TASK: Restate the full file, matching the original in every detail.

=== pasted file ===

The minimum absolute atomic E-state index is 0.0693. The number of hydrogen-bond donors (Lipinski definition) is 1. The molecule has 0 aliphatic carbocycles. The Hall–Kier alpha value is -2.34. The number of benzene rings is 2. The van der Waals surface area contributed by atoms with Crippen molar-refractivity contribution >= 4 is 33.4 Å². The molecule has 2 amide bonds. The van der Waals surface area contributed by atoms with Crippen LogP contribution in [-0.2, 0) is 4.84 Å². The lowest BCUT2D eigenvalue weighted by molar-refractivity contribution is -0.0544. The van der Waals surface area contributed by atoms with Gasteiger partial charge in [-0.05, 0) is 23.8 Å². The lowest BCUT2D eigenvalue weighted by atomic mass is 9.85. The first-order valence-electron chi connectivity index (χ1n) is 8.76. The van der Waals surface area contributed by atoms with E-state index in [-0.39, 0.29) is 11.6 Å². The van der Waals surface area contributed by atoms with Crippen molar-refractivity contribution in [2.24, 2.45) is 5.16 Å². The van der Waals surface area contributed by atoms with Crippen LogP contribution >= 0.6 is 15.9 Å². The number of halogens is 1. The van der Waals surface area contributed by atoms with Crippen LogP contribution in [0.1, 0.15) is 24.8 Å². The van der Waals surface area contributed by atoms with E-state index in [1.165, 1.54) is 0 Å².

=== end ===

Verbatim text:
The minimum absolute atomic E-state index is 0.0693. The number of hydrogen-bond donors (Lipinski definition) is 1. The molecule has 0 aliphatic carbocycles. The Hall–Kier alpha value is -2.34. The number of benzene rings is 2. The van der Waals surface area contributed by atoms with Crippen molar-refractivity contribution >= 4 is 33.4 Å². The molecule has 2 amide bonds. The van der Waals surface area contributed by atoms with Crippen LogP contribution in [-0.2, 0) is 4.84 Å². The lowest BCUT2D eigenvalue weighted by molar-refractivity contribution is -0.0544. The van der Waals surface area contributed by atoms with Gasteiger partial charge in [-0.05, 0) is 23.8 Å². The lowest BCUT2D eigenvalue weighted by atomic mass is 9.85. The first-order valence-electron chi connectivity index (χ1n) is 8.76. The van der Waals surface area contributed by atoms with E-state index in [-0.39, 0.29) is 11.6 Å². The van der Waals surface area contributed by atoms with Crippen molar-refractivity contribution in [2.24, 2.45) is 5.16 Å². The van der Waals surface area contributed by atoms with Crippen LogP contribution >= 0.6 is 15.9 Å². The number of halogens is 1. The van der Waals surface area contributed by atoms with Crippen LogP contribution in [0.1, 0.15) is 24.8 Å². The van der Waals surface area contributed by atoms with E-state index in [1.165, 1.54) is 0 Å².